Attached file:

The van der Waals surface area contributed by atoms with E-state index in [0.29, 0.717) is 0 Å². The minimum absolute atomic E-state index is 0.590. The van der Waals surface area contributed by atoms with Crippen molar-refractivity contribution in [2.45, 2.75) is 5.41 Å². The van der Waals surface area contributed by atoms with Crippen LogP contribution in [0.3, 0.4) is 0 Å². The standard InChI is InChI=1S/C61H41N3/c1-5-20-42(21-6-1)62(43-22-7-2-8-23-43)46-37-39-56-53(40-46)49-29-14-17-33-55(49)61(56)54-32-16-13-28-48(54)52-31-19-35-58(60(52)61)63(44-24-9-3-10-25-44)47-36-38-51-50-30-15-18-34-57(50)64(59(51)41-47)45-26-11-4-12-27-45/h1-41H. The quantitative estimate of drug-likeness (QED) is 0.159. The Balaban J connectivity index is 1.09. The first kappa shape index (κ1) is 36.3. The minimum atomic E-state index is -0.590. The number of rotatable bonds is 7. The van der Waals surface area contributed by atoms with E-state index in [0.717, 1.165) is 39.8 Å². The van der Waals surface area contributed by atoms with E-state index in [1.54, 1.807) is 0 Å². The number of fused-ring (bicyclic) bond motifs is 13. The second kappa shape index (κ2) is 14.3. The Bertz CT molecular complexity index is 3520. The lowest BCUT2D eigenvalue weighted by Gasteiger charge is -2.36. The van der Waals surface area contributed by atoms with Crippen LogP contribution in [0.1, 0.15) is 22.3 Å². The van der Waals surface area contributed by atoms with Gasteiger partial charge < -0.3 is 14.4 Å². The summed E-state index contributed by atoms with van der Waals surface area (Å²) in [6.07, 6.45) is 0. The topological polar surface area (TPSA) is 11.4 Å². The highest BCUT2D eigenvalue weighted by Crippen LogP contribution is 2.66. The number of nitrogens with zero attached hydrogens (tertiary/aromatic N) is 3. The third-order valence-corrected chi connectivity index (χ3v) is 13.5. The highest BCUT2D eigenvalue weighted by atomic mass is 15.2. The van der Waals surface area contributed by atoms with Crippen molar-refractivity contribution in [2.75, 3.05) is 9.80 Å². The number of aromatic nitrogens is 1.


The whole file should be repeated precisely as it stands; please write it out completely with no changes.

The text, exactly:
The van der Waals surface area contributed by atoms with E-state index in [0.29, 0.717) is 0 Å². The minimum absolute atomic E-state index is 0.590. The van der Waals surface area contributed by atoms with Crippen molar-refractivity contribution in [2.45, 2.75) is 5.41 Å². The van der Waals surface area contributed by atoms with Crippen LogP contribution in [0.3, 0.4) is 0 Å². The standard InChI is InChI=1S/C61H41N3/c1-5-20-42(21-6-1)62(43-22-7-2-8-23-43)46-37-39-56-53(40-46)49-29-14-17-33-55(49)61(56)54-32-16-13-28-48(54)52-31-19-35-58(60(52)61)63(44-24-9-3-10-25-44)47-36-38-51-50-30-15-18-34-57(50)64(59(51)41-47)45-26-11-4-12-27-45/h1-41H. The quantitative estimate of drug-likeness (QED) is 0.159. The Balaban J connectivity index is 1.09. The first kappa shape index (κ1) is 36.3. The minimum atomic E-state index is -0.590. The number of rotatable bonds is 7. The van der Waals surface area contributed by atoms with E-state index in [0.717, 1.165) is 39.8 Å². The van der Waals surface area contributed by atoms with E-state index in [1.54, 1.807) is 0 Å². The number of fused-ring (bicyclic) bond motifs is 13. The second kappa shape index (κ2) is 14.3. The Bertz CT molecular complexity index is 3520. The lowest BCUT2D eigenvalue weighted by Gasteiger charge is -2.36. The van der Waals surface area contributed by atoms with Crippen LogP contribution in [0.1, 0.15) is 22.3 Å². The van der Waals surface area contributed by atoms with Gasteiger partial charge < -0.3 is 14.4 Å². The summed E-state index contributed by atoms with van der Waals surface area (Å²) in [6.07, 6.45) is 0. The topological polar surface area (TPSA) is 11.4 Å². The highest BCUT2D eigenvalue weighted by Crippen LogP contribution is 2.66. The number of nitrogens with zero attached hydrogens (tertiary/aromatic N) is 3. The third-order valence-corrected chi connectivity index (χ3v) is 13.5. The highest BCUT2D eigenvalue weighted by atomic mass is 15.2. The van der Waals surface area contributed by atoms with Crippen molar-refractivity contribution in [2.75, 3.05) is 9.80 Å². The number of aromatic nitrogens is 1.